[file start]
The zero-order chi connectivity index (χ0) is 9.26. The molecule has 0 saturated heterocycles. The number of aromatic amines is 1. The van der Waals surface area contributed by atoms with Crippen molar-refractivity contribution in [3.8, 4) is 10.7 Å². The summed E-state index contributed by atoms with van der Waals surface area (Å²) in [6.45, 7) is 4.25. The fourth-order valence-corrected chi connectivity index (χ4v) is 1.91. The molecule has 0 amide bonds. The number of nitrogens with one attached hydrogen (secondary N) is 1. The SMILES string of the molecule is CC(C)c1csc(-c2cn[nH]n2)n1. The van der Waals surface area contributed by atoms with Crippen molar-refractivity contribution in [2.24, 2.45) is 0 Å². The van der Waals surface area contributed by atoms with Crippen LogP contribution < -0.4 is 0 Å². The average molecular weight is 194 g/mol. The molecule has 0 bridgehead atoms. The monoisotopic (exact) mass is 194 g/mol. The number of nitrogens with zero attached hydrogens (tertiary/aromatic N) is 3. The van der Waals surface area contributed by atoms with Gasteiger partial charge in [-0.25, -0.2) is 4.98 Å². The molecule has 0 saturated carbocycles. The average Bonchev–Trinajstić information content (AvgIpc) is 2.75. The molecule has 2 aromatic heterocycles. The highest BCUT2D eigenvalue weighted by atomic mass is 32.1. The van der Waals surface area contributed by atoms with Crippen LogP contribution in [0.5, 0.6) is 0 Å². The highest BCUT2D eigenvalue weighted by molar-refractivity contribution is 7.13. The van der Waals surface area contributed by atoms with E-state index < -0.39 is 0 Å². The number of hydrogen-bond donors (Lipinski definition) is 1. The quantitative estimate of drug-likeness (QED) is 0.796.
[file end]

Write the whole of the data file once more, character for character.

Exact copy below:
The zero-order chi connectivity index (χ0) is 9.26. The molecule has 0 saturated heterocycles. The number of aromatic amines is 1. The van der Waals surface area contributed by atoms with Crippen molar-refractivity contribution in [3.8, 4) is 10.7 Å². The summed E-state index contributed by atoms with van der Waals surface area (Å²) in [6.45, 7) is 4.25. The fourth-order valence-corrected chi connectivity index (χ4v) is 1.91. The molecule has 0 amide bonds. The number of nitrogens with one attached hydrogen (secondary N) is 1. The SMILES string of the molecule is CC(C)c1csc(-c2cn[nH]n2)n1. The van der Waals surface area contributed by atoms with Crippen molar-refractivity contribution in [2.24, 2.45) is 0 Å². The van der Waals surface area contributed by atoms with Crippen LogP contribution < -0.4 is 0 Å². The average molecular weight is 194 g/mol. The molecule has 0 bridgehead atoms. The monoisotopic (exact) mass is 194 g/mol. The number of nitrogens with zero attached hydrogens (tertiary/aromatic N) is 3. The van der Waals surface area contributed by atoms with Gasteiger partial charge in [-0.25, -0.2) is 4.98 Å². The molecule has 0 saturated carbocycles. The average Bonchev–Trinajstić information content (AvgIpc) is 2.75. The molecule has 2 aromatic heterocycles. The highest BCUT2D eigenvalue weighted by atomic mass is 32.1. The van der Waals surface area contributed by atoms with Crippen LogP contribution in [0.5, 0.6) is 0 Å². The highest BCUT2D eigenvalue weighted by molar-refractivity contribution is 7.13. The van der Waals surface area contributed by atoms with E-state index < -0.39 is 0 Å². The number of hydrogen-bond donors (Lipinski definition) is 1. The quantitative estimate of drug-likeness (QED) is 0.796.